Ohio sports betting, college athlete NIL in limbo after transgender athlete amendment

Jessie Balmert
Cincinnati Enquirer
Ohio State head football coach Ryan Day, left, listens as Ohio State athletic director Gene Smith, right, testifies on name, image and likeness bill, at the Ohio Statehouse on Tuesday, June 22, 2021.

COLUMBUS – Lawmakers in the Ohio Senate, rushing to meet deadlines, added language to legalize sports betting and allow student-athletes to benefit from their own name, image and likeness into an unrelated bill Thursday night. 

But House Speaker Bob Cupp says he won't pass the changes before lawmakers break for a couple of months. 

“The revised version that was sent over may fit the bill. We just don’t know,” said Cupp, R-Lima, adding that House lawmakers haven't had a hearing on sports betting.

The Senate's late-night changes Thursday came after House Republicans amended Senate Bill 187 – Sen. Niraj Antani's original bill to allow students to profit off their name, image and likeness – to ban transgender athletes from competing in girls and women's sports. 

That amendment jettisoned Democratic support for the previously bipartisan bill, making it impossible to reach the votes needed for NIL to take effect immediately. Antani needed a new vehicle for his bill.

More:Ohio House passes bill to ban transgender athletes from participating in girls and women’s sports

Enter House Bill 29, a bill to create veteran identification cards. Antani amended the bill to include his NIL language, which would not take effect until 90 days after the bill is signed.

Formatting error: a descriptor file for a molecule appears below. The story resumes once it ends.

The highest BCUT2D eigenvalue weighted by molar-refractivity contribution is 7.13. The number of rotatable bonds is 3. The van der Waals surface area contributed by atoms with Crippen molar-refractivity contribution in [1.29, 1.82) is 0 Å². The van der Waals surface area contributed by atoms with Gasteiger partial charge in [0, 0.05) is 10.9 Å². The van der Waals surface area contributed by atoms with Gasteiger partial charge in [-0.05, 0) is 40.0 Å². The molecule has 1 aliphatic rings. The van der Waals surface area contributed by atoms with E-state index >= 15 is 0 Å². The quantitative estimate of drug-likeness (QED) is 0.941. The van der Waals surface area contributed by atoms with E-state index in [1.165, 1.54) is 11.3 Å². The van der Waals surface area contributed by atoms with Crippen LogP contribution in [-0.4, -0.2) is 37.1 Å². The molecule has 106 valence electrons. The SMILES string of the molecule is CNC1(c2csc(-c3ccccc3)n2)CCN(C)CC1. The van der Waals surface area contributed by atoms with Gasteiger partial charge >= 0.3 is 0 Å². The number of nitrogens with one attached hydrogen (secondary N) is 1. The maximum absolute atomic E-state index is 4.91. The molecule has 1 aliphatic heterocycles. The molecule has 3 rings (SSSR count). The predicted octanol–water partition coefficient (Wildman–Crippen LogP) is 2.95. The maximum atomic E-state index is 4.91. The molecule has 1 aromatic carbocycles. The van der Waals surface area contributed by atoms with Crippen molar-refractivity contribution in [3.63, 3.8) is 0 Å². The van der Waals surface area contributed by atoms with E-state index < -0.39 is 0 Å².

"This is a recruiting issue. Ohio is a huge sports state," said Antani, R-Miamisburg. "We should not let personal motivations and personal agendas rob them of this right."

But lawmakers in the Ohio Senate didn't stop there. After House Speaker Bob Cupp indicated he couldn't pass Senate Bill 176 to legalize sports gambling by June 30, the Ohio Senate added some of that language to House Bill 29, too. 

"We think we have an amendment that will finally get gaming accepted and be a part of the Ohio Revised Code. It's long overdue," said Sen. Kirk Schuring, R-Jackson Township. 

Under the proposed changes:

  • Ohio would offer up to 25 mobile licenses and up to 40 brick-and-mortar store licenses for sports gaming.  
  • Counties with 800,000 or more residents would be eligible for five brick-and-mortar licenses; those with 400,000 to 800,000 residents would be eligible for three and those with at least 100,000 residents would be eligible for one.
  • Veterans and fraternal organizations could have seven electronic bingo or eBingo machines. Organizations established before July 1 would eligible for eBingo licenses.
  • Bars with certain liquor licenses could apply for licenses to offer spreads and over/under bets on two kiosks. Application fees would be $2,000 rather than $6,000. 
  • The 10% tax on sports gaming would still be split 98% for public and private K12 education and 2% for problem gaming services. However, half of the school money would be designated for extracurricular sports and activities.
  • Ohio would allow official league data to be part of proposition betting.

2018 U.S. Supreme Court decision allowed states to set up their own rules on sports gambling but Ohio has fallen behind many of its neighbors in doing so. 

The newly ballooned House Bill 29 passed the Ohio Senate, 31-0, on Thursday. But the House won't take up those changes immediately, Cupp said.

Jessie Balmert is a reporter for the USA TODAY Network Ohio Bureau, which serves the Akron Beacon Journal, Cincinnati Enquirer, Columbus Dispatch and 18 other affiliated news organizations across Ohio.